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Wednesday, August 18, 2010

koi no odamaki

August 16th was the 7th day of 7th month in the lunar calendar this year.

Imoseyama-onna-teikin(妹背山婦女庭訓) is a bunraku play written by Chikamatsu Hanji, Matsuda Baku, Sakai Zenpei, Chikamatus Tounan and Miyoshi Syouraku. It was premiered in 1771.

The highlight in the first half of the play is a tragic love story like Romeo and Juliet in the season for the Dolls' Festival.

In the second half of it, a love triangle is featured.
Omiwa(お三輪) is a daughter of a liquor shop owner. Fujiwara no Tankai(藤原淡海) secretly aspires to defeat a rebel, Soga no Iruka(蘇我入鹿) under an assumed name. Tachibana-hime(橘姫) is Iruka's sister, but she declines to be identified.

Tachibana-hime comes to see him in the evening. Omiwa comes back after attending the Star Festival held at the school of her childhood. Puppeteer Yoshida Minosuke showed a Omiwa's endearing childlike gesture by making her knead and blow a Chinese lantern plant.
Omiwa and Tachibana-hime fight over Tankai.

Two bobbins called odamaki(苧環), which are offerings of the Star Festival, are effectively used as stage props. Tankai ties one end of a string to Tachibana-hime's sleeve and Omiwa ties one end of other string to his sleeve. They follow the trail of
their lovers by tracing strings.

They reach Iruka's palace. Tankai learns that she is Iruka's sister. Omiwa is jealous of Tachibana-hime after her waiting maids mock at Omiwa. Tachibana-hime decides to take Tankai's side against her brother, and Tankai makes a vow to become one with her.

A retainer of Tankai's father stabs at Omiwa with a knife. He tells her that the blood of a woman being insanely jealous is needed to defeat Iruka. Omiwa is pleased to give her life as a sacrifice for fulfilling Tankai's wish. She dies wishing to be joined together in posterity instead of giving up impossible love in this world.

I went to this play with a friend of mine. We disagreed with the story ends. However, there is another argument that it would make Omiwa feel happy to shed blood for him if she has no chance to become one with him.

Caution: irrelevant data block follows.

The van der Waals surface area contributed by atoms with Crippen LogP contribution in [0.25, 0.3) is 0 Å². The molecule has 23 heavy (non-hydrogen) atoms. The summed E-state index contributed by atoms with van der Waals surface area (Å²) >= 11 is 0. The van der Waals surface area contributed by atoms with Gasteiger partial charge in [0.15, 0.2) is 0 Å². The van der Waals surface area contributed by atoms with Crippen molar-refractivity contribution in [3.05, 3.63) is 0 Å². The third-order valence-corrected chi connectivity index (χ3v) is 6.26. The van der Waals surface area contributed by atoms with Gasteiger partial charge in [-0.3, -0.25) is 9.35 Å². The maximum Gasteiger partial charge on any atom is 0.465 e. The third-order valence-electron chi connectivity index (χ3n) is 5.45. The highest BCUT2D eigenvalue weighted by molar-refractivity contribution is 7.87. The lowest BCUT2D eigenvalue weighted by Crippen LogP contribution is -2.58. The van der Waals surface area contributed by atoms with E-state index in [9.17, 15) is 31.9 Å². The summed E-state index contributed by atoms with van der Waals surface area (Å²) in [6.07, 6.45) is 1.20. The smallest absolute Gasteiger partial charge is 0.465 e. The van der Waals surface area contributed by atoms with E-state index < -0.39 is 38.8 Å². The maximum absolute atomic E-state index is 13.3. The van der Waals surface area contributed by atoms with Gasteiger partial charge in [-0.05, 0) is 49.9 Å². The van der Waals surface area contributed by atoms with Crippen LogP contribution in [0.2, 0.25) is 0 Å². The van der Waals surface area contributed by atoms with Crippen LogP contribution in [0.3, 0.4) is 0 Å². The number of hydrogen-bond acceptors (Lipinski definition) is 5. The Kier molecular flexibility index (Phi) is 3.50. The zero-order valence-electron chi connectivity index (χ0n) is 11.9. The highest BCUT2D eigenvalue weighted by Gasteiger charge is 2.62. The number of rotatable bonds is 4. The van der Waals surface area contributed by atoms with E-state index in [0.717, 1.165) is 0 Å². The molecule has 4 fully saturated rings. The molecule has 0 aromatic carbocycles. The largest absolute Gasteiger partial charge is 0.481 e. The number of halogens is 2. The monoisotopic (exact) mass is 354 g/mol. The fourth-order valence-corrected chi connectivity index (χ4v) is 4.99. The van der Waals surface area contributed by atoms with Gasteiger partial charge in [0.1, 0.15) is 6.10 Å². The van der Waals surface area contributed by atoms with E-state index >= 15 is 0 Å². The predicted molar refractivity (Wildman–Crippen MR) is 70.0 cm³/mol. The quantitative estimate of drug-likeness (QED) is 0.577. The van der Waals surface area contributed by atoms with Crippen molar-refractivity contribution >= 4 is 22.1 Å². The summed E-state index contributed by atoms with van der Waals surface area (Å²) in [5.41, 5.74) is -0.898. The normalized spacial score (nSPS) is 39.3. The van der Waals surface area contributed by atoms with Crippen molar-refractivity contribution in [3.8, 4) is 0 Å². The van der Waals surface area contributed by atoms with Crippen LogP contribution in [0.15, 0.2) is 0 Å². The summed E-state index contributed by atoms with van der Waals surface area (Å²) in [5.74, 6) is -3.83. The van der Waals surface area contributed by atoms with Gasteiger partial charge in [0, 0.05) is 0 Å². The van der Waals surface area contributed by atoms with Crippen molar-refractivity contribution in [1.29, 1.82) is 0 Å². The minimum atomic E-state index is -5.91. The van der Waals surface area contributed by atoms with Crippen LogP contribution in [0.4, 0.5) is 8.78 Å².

This play features an event of cleaning wells called Ido-gae(井戸替) and refers to the schools for farmers and townspeople called terakoya(寺子屋).

The Edo Shogunate institutionalized to clean all of the wells in Edo on the the 7th day of the 7th month. Most commoners in Edo were tenants, and they cleaned down the inside walls of wells, removed all the water from wells and scooped dirt out of their bottom under the direction of their superintendents. Edo didn't have a sewerage system, but it had public drinking water supplies.

The children of samurai families studied at the schools of the feudal domains. About 40% of the farmers and townspeople are estimated to have studied at the schools which taught reading, writing and arithmetic necessary for merchants, artisans and farmers.

The parents of the farmers and townspeople payed tuition and fees in proportion to their income. The parents in rural areas often payed in kind. Terakoya school teachers were proud of their works, so they didn't expel the children of people that fell behind in their tuition payments.
It is said that Edo had a literacy rate of nearly 100 percent at the end of the Edo period.

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